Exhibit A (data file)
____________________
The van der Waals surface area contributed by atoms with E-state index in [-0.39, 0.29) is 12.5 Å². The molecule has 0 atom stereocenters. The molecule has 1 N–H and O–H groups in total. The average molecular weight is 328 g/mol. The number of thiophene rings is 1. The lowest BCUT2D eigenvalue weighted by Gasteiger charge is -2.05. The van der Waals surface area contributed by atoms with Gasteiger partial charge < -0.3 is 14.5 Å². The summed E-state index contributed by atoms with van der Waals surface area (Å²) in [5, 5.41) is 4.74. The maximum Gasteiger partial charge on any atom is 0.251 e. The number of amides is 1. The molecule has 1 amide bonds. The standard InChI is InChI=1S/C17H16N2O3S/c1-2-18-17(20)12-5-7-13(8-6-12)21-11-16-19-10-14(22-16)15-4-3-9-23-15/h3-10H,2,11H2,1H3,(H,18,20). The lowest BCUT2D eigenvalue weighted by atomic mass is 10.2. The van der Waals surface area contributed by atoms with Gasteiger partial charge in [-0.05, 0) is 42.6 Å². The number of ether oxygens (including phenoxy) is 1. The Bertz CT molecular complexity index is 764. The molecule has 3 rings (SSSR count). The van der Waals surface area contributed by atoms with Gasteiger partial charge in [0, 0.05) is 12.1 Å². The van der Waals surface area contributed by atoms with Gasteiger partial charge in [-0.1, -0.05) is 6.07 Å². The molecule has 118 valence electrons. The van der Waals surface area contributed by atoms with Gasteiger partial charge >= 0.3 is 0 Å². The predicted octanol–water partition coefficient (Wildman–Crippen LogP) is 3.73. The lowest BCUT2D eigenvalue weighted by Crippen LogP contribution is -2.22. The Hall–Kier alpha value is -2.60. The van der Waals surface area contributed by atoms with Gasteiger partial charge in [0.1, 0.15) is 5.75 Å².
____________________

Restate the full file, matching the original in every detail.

The van der Waals surface area contributed by atoms with E-state index in [-0.39, 0.29) is 12.5 Å². The molecule has 0 atom stereocenters. The molecule has 1 N–H and O–H groups in total. The average molecular weight is 328 g/mol. The number of thiophene rings is 1. The lowest BCUT2D eigenvalue weighted by Gasteiger charge is -2.05. The van der Waals surface area contributed by atoms with Gasteiger partial charge < -0.3 is 14.5 Å². The summed E-state index contributed by atoms with van der Waals surface area (Å²) in [5, 5.41) is 4.74. The maximum Gasteiger partial charge on any atom is 0.251 e. The number of amides is 1. The molecule has 1 amide bonds. The standard InChI is InChI=1S/C17H16N2O3S/c1-2-18-17(20)12-5-7-13(8-6-12)21-11-16-19-10-14(22-16)15-4-3-9-23-15/h3-10H,2,11H2,1H3,(H,18,20). The lowest BCUT2D eigenvalue weighted by atomic mass is 10.2. The van der Waals surface area contributed by atoms with Gasteiger partial charge in [-0.05, 0) is 42.6 Å². The number of ether oxygens (including phenoxy) is 1. The Bertz CT molecular complexity index is 764. The molecule has 3 rings (SSSR count). The van der Waals surface area contributed by atoms with Gasteiger partial charge in [0, 0.05) is 12.1 Å². The van der Waals surface area contributed by atoms with Gasteiger partial charge in [-0.1, -0.05) is 6.07 Å². The molecule has 118 valence electrons. The van der Waals surface area contributed by atoms with Gasteiger partial charge >= 0.3 is 0 Å². The predicted octanol–water partition coefficient (Wildman–Crippen LogP) is 3.73. The lowest BCUT2D eigenvalue weighted by Crippen LogP contribution is -2.22. The Hall–Kier alpha value is -2.60. The van der Waals surface area contributed by atoms with Gasteiger partial charge in [0.1, 0.15) is 5.75 Å².